Songs by Fela Kuti are perfectly suited to listening to while exercising. One queues up Sorrow, Tears and Blood, and maybe Zombie and then International Thief Thief1, and suddenly an hour has passed. Driving, deep rhythms of bass and drums, interwoven with horns, guitar, electric piano, chanting choruses, and so on, and of course, searing politically edged lyrics by Fela Kuti. His lyrical inventions don’t always translate into English, but if you concentrate, you’ll get the gist. Sorrow, Tears and Blood is the Nigerian version of KRS-One’s “Sound of Da Police”, or N.W.A.’s “Fuck The Police”, Junior Murvin’s, “Police and Thieves”, or even the Dead Kennedy’s “Police Truck”.2
or Furry Lewis’, “Judge Harsh Blues”, The Clash’s song, “Guns of Brixton”, Prince Buster’s “Judge Dread”, you could go on and on. Suffice to say, the police have been frequently agents of oppression as long as they’ve had the power to [↩]
a vinyl re-release of the mid-70s debut album of a Nigerian funk band. From Reckless Records.http://ift.tt/1uKOabi
Rough Trade has this to say about it: High quality reissue of great and unbelievably rare Afro Rock Lp. Appeals to fans of Psych, Fuzz, African, and Funk. Licensed directly from Pazy (Band Leader, Lead Singer and Guitarist). Pazy (real name Joseph Etinagbedia) started playing music in the Fire Flies in the city of Warri in Nigeria in 1973. The area was in the midst of an oil boom, and like most bands on that scene, the Fire Flies played American and European pop hits mixed with Jazz and Highlife for the largely expat audiences in local clubs. Along with an influx of foreigners, the oil boom also gave rise to an emerging Nigerian youth market, and soon Pazy formed the Black Hippies to play the uniquely African style of hard rock that was favoured by this new audience. They quickly found success and were appearing alongside other Warri-based artists such as Tony Grey. In short time, they came to the attention of EMI and their legendary producer Odion Iruoje, who recorded this album. By the time it was released in 1977, though, Disco and Funk were starting to take over and the hard fuzzy rock of The Black Hippies first album was somewhat behind the times. As a result, the album was barely released and is now virtually unfindable, unseen by all but a few of the most hardcore collectors. Pazy would go on to form a new line up of the Black Hippies that played mostly Reggae but this remains by far the best album. Featuring whiplash funk drumming, searing fuzz guitar, raw vocals and that uniquely West African organ sound, The Black Hippies first album is a definitive classic of the genre. Beautifully remastered with restored artwork, this release stands alongside our Ofege and Psychedelic Aliens releases as restored gems from a largely unknown but incredibly vital Rock scene in 70’s West Africa.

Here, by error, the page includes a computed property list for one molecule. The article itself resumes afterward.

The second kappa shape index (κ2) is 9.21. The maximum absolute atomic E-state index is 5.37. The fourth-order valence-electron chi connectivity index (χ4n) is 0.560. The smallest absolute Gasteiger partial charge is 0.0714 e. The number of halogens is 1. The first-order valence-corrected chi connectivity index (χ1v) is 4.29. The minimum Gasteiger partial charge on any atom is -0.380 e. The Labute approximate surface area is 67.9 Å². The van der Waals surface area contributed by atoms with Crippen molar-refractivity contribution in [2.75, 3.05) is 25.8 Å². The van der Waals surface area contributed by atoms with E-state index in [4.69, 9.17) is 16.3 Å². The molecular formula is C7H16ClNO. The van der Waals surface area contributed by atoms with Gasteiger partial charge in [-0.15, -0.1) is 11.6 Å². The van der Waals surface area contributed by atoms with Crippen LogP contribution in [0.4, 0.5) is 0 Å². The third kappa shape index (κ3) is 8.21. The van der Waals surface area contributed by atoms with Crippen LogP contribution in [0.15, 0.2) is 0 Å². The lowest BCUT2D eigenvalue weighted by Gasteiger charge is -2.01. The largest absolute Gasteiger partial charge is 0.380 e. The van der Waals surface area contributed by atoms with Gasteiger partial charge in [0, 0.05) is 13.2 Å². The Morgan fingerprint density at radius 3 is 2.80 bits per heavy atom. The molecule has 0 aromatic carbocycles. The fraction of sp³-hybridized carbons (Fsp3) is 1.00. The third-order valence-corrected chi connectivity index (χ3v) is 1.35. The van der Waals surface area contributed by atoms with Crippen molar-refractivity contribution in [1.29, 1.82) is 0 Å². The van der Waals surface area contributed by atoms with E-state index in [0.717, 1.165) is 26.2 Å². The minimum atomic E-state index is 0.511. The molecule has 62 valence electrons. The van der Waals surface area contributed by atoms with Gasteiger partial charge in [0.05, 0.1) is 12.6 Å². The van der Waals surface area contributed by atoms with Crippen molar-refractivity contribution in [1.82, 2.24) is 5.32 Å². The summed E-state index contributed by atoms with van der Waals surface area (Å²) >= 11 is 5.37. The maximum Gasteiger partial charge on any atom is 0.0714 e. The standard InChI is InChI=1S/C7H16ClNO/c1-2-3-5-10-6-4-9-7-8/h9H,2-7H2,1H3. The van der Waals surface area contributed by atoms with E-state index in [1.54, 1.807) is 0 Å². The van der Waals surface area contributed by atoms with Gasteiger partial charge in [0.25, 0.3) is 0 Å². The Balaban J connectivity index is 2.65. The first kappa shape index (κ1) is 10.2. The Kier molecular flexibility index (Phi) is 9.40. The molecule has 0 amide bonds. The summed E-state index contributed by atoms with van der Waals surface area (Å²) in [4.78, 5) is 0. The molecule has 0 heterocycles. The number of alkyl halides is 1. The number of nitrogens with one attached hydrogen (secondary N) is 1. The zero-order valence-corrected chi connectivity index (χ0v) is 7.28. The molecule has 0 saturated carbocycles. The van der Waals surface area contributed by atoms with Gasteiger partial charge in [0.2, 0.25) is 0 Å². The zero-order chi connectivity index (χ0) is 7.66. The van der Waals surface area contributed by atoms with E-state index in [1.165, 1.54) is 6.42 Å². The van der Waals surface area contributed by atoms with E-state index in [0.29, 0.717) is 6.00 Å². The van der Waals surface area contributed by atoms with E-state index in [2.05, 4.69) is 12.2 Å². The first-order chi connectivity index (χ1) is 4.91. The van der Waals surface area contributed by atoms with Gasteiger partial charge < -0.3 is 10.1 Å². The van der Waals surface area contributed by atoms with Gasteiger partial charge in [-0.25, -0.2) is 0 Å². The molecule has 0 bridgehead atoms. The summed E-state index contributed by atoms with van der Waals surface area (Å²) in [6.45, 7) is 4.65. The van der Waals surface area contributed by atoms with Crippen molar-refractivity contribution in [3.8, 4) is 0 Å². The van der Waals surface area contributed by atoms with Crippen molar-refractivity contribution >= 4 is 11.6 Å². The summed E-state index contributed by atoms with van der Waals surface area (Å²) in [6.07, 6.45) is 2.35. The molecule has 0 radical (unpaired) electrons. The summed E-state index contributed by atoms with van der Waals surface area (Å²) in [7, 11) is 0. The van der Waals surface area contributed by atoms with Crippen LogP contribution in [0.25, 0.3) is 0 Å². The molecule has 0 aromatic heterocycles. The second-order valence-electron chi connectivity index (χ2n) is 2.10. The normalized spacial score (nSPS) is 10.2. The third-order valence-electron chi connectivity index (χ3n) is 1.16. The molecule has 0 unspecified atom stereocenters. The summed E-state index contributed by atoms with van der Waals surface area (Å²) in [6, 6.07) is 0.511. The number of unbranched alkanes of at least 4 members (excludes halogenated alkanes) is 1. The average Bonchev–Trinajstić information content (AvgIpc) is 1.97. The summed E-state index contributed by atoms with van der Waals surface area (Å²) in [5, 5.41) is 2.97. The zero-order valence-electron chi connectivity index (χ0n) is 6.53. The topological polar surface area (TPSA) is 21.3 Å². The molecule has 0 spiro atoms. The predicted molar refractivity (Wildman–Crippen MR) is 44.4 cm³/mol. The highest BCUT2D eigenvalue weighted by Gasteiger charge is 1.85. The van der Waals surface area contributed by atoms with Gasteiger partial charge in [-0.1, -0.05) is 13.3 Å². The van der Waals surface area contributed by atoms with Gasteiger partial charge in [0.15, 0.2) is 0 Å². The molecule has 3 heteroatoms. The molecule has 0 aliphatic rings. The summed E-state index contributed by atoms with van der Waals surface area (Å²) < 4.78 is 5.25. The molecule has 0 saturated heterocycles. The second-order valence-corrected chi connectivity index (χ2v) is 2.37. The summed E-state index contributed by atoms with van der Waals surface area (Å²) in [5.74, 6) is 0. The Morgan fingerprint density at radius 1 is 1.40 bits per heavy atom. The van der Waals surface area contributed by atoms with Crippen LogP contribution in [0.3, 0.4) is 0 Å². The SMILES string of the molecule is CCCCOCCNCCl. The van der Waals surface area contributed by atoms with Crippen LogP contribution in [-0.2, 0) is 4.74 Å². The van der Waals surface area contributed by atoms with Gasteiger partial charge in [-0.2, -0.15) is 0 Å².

Etuwere is married with five children and she is 35 years old. She has a grocery store where she sells soap, drinks, etc. she has been in this business for a long time. She requests a loan amount of 140,000 NGN to purchase more groceries to sell. She says thanks to all Kiva lenders.